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Daily News Blog

16
May

Tell Congress that Environmental Laws without Compliance Are Worthless

(Beyond Pesticides, May 16, 2021) Despite the fact that many more people die from living and working in unhealthy environments than from homicides or traffic crashes, resources put into preventing those deaths have been lacking—even decreasing in recent years.

Tell Congress to double budgets for environmental law enforcement. 

Toxic pesticide residues readily contaminate soils, water (solid and liquid), and the surrounding air at levels exceeding U.S. Environmental Protection Agency (EPA) set standards. Scientific literature demonstrates pesticides’ long history of adverse effects on the environment, including wildlife, biodiversity, and human health. Pesticides can present acute and long-term health impacts worldwide, especially to farmers, 44 percent of whom experience pesticide poisoning every year. Furthermore, a 2020 study attributes approximately 385 million cases of non-fatal unintentional poisonings and 11,000 deaths annually to pesticides. 

The risks to human and environmental health must be met with strong environmental law enforcement. In the case of pesticides, this involves not only enforcement of label restrictions in the field, but also closer attention to ensuring that pesticides are not registered for uses in which risks outweigh benefits—as required by law. The commitment to stronger environmental law enforcement should begin with a doubling of the budget for these activities. President Biden’s 2023 budget proposal, which aims to create more than 1,900 new full-time positions, barely covers the 1,500 jobs the EPA eliminated during the first year and a half of the Trump administration. Instead, a doubling of the staff level will help EPA to reduce the growing divergence between workload and staff.

In addition to EPA, other environmental agencies are in dire need. More investigators at the U.S. Fish and Wildlife Service (FWS), Bureau of Land Management (BLM), Forest Service, and other agencies are needed to protect wildlife and endangered species at danger from poachers, chemical contamination, development, and climate change. The Fish and Wildlife Service has only about 250 special agents investigating wildlife crimes, while the BLM devotes just 70 people to criminal investigations.

Tell Congress to double budgets for environmental law enforcement. 

Letter to U.S. Representative and Senators:

As you consider President Biden’s budget requests, I ask that you address the need for environmental law enforcement. Despite the fact that many more people die from living and working in unhealthy environments than from homicides or traffic crashes, resources put into preventing those deaths have been lacking—even decreasing in recent years.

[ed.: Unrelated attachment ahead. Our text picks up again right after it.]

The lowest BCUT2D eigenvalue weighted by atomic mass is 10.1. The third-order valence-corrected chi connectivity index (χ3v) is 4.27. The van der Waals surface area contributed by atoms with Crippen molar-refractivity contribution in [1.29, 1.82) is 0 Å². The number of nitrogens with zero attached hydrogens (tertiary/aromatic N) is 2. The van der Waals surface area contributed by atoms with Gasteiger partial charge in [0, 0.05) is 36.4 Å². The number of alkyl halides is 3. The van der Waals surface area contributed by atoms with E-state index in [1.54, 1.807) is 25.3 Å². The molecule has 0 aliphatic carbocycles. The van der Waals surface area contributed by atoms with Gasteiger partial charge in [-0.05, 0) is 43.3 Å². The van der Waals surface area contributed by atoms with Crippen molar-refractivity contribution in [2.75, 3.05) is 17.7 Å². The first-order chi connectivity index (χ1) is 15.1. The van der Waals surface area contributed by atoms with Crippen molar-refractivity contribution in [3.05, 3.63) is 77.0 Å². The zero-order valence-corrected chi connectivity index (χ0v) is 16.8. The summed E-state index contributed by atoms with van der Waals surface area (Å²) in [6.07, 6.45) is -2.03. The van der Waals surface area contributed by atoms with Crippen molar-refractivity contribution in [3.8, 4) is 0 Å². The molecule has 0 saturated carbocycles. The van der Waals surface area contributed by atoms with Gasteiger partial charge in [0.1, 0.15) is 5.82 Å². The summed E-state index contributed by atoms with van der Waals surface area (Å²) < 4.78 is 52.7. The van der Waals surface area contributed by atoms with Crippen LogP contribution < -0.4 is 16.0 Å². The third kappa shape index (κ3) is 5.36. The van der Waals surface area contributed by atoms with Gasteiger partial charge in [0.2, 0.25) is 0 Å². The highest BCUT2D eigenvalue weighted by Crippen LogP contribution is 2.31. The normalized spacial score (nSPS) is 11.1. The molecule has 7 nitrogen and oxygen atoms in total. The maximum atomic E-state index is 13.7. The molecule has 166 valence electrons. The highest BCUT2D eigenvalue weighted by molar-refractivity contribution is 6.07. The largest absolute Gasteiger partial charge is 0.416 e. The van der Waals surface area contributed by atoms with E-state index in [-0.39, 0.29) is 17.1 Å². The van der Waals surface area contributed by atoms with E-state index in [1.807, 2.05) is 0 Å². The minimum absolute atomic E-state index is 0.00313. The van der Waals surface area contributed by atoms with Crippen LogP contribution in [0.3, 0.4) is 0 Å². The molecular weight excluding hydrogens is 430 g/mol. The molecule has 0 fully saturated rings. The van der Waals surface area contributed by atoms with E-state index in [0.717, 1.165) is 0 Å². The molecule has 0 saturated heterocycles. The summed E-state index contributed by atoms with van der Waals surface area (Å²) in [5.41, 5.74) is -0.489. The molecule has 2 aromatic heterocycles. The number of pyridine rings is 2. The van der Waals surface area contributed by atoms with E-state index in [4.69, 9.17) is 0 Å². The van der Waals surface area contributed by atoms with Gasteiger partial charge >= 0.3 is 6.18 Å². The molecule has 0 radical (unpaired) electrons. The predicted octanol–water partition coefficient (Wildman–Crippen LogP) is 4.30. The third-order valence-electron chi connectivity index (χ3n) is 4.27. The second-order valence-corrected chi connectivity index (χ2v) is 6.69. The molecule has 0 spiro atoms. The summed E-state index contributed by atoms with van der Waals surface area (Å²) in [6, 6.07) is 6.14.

Toxic pesticide residues readily contaminate soils, water, and the surrounding air at levels exceeding U.S. Environmental Protection Agency (EPA) set standards. Scientific literature demonstrates pesticides’ long history of adverse effects on the environment, including wildlife, biodiversity, and human health. Pesticides can present acute and long-term health impacts worldwide, especially to farmers, 44 percent of whom experience pesticide poisoning every year. Furthermore, a 2020 study attributes approximately 385 million cases of non-fatal unintentional poisonings and 11,000 deaths annually to pesticides.

The risks to human and environmental health must be met with strong environmental law enforcement. In the case of pesticides, this involves not only enforcement of label restrictions in the field, but also closer attention to ensuring that pesticides are not registered for uses in which risks outweigh benefits—as required by law. The commitment to stronger environmental law enforcement should begin with a doubling of the budget for these activities. President Biden’s 2023 budget proposal, which aims to create more than 1,900 new full-time positions, barely covers the 1,500 jobs the EPA eliminated during the first year and a half of the Trump administration. Instead, a doubling of the staff level will help EPA to reduce the growing divergence between work load and staff.

In addition to EPA, other environmental agencies are in dire need. More investigators at the U.S. Fish and Wildlife Service (FWS), Bureau of Land Management (BLM), Forest Service, and other agencies are needed to protect wildlife and endangered species at danger from poachers, chemical contamination, development, and climate change. The Fish and Wildlife Service has only about 250 special agents investigating wildlife crimes, while the BLM devotes just 70 people to criminal investigations.

Thank you for your attention to this urgent issue.

 

 

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  • Archives

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